WURA NATASHA OGUNJI & RAOUL DA SILVA

A couple of weeks ago, Wura Natasha Ogunji and Raoul da Silva opened a join exhibition, organized and curated by Sandra Obiago, at Temple Muse in Victoria Island.  The exhibition is still open till de end of April. The works that Wura and Raoul present to us in this exhibition couldn’t be farther from the shallow exoticism that still pervades large sectors of African contemporary art more than twenty five years since “The magiciens de la terre” (1989) and “Africa explores” (1991) exhibitions.

Untitled by Raoul Olawale Da Silva, 90cm x 127cm, Mixed Media paper, 2001
Raoul da SILVA, Untitled, mised media on paper, 90 x 127 cm, 2001

Definitely, neither Wura nor Raoul’s artistic practice is based on these tired clichés, on shifting artistic fashions or, much less, on the dictates and fads of the market. For Raoul, spontaneity, improvisation and the primacy of the gestural brushstrokes are central to his practice. In marked contrast, Wura’s approach is more analytical and rational. But, both are giving us something that comes from inside.

Shelter, 2017, Thread, Ink, Graphite on Trace Paper 61 x 61cm
Wura Natasha OGUNYI, Shelter, Thread, ink, graphite on Trace paper, 61 x 61 cm, 2017

Wura and Raoul’s works are intensely personal, albeit strongly different. Wura was born in the USA and lived there till just a few years ago. Raoul lived his early years in Lagos but left the country at a very young age and did not settle back in Nigeria till also a few years ago. The fact that both of them have spent most of their lives outside Nigeria and both of them are of mixed parentage has made their artworks to be inextricably linked to their existential journeys. Their artistic itineraries have significant differences and this fact is reflected in their works. In them, it would seem as if Wura is trying to understand herself, while Raoul tries to express himself.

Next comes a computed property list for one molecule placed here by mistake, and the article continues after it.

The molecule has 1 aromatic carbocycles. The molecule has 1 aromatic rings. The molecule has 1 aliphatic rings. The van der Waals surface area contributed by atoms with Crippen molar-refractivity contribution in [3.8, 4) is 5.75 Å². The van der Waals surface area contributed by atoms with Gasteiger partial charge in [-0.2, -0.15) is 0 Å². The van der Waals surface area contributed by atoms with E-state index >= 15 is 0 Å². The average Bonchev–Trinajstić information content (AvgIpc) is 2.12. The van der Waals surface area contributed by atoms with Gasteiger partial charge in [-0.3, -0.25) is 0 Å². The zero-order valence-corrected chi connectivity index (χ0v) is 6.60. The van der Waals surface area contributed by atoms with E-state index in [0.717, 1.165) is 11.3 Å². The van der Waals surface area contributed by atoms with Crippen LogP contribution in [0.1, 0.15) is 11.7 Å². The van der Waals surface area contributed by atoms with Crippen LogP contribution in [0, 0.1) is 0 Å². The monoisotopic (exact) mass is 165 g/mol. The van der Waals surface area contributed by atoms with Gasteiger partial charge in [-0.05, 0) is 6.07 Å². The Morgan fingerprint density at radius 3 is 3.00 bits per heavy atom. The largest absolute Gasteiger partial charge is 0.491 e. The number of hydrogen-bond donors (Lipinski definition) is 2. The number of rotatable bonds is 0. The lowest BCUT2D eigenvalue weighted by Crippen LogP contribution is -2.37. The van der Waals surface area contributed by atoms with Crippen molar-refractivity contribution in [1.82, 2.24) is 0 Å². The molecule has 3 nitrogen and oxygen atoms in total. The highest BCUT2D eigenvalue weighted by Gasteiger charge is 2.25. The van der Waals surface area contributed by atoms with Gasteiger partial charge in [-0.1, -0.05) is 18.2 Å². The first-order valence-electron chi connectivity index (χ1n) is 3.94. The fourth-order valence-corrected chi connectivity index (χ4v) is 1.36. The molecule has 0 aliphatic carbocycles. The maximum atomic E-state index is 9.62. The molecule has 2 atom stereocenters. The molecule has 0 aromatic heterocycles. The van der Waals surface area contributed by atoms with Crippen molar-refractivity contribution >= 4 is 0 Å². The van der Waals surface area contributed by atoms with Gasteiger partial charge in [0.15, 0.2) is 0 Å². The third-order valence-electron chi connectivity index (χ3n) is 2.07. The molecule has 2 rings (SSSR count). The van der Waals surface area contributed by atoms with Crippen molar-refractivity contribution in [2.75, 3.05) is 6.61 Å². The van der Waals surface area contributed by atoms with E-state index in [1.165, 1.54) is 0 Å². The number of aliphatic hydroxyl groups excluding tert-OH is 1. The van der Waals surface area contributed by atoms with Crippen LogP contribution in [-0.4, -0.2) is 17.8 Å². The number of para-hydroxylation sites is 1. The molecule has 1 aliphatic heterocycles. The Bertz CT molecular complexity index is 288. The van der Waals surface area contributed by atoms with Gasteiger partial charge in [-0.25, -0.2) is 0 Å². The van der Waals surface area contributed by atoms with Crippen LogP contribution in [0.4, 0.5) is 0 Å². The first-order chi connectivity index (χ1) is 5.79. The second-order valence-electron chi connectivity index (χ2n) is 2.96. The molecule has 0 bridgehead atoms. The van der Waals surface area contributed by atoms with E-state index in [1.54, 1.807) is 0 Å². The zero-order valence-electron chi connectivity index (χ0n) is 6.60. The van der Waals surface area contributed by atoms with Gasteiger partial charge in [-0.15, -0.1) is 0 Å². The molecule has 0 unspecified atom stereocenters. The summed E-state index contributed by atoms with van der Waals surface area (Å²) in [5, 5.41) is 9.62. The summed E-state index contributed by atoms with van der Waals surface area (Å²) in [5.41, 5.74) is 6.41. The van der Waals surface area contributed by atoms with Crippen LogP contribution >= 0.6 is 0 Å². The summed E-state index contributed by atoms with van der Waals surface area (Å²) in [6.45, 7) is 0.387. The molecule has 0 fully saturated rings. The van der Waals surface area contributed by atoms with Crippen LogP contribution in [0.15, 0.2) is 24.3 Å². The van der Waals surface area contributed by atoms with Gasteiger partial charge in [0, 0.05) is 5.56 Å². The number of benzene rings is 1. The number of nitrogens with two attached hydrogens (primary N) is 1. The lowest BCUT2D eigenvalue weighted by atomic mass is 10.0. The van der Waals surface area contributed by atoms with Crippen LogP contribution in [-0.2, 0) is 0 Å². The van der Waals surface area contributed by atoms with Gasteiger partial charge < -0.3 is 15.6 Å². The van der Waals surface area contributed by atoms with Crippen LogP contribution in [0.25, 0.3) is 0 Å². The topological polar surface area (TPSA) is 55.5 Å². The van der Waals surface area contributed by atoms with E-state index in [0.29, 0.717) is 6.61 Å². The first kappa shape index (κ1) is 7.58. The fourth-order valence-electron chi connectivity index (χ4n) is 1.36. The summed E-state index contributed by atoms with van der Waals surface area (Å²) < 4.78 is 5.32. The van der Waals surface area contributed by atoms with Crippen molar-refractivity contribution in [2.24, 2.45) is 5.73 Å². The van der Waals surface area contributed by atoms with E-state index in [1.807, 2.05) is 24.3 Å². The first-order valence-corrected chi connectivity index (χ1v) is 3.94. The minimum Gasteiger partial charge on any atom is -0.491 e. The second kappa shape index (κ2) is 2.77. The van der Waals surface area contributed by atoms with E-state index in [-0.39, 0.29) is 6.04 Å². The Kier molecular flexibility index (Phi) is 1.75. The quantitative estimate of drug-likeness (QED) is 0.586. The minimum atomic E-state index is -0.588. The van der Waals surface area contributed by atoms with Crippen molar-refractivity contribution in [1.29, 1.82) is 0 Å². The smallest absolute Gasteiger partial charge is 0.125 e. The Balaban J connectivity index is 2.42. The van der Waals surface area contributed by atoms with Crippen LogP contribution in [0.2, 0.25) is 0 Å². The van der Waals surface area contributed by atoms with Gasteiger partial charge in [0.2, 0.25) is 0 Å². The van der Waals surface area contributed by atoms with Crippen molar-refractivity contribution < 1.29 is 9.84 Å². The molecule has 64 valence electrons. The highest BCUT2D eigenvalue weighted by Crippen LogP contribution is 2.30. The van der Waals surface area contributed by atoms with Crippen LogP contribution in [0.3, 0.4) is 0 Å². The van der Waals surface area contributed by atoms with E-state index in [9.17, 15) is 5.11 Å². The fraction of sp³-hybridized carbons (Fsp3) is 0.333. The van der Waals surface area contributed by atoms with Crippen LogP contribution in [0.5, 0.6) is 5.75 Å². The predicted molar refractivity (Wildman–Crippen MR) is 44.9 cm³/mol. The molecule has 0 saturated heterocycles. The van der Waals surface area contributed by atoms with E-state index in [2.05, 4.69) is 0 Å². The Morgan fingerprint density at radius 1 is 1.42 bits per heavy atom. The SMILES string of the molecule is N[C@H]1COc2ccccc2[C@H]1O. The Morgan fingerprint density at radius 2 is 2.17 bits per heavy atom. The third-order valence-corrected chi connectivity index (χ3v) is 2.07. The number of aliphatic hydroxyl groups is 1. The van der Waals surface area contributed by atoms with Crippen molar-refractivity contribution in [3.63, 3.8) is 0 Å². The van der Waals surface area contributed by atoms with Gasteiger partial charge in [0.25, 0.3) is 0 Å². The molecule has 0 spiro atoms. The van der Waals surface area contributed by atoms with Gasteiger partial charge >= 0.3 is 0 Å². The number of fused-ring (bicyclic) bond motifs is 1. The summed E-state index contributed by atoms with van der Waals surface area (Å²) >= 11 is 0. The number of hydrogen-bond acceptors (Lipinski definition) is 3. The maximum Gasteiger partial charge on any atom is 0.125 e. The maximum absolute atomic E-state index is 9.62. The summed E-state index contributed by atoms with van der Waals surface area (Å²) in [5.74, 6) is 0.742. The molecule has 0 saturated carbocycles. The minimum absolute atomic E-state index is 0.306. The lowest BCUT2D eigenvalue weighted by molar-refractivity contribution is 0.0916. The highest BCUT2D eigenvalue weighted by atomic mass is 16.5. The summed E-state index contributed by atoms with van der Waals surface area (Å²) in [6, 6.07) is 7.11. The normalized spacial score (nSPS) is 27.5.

6 Catch Your Breath by Wura-Natasha Ogunji, 61 x 61 cm, Thread, ink, graphite on trace paper, 2016

Wura’s works are not loud. They don’t shout at us, but they are works of unapologetic beauty and simplicity. Part of the reason why her small pieces on tracing paper work so well is the delicate, intimate, careful attention given to detail. She treats the fragile materials with respect and there is quality in each finished piece. The bright colour-rich inks on the translucent paper are subtle and restrained. The ordinary sowing thread becomes in her hands a metaphor of connections, of links, of relations, both physical and immaterial. The threadwork could have remained simply a craft, but it becomes much more.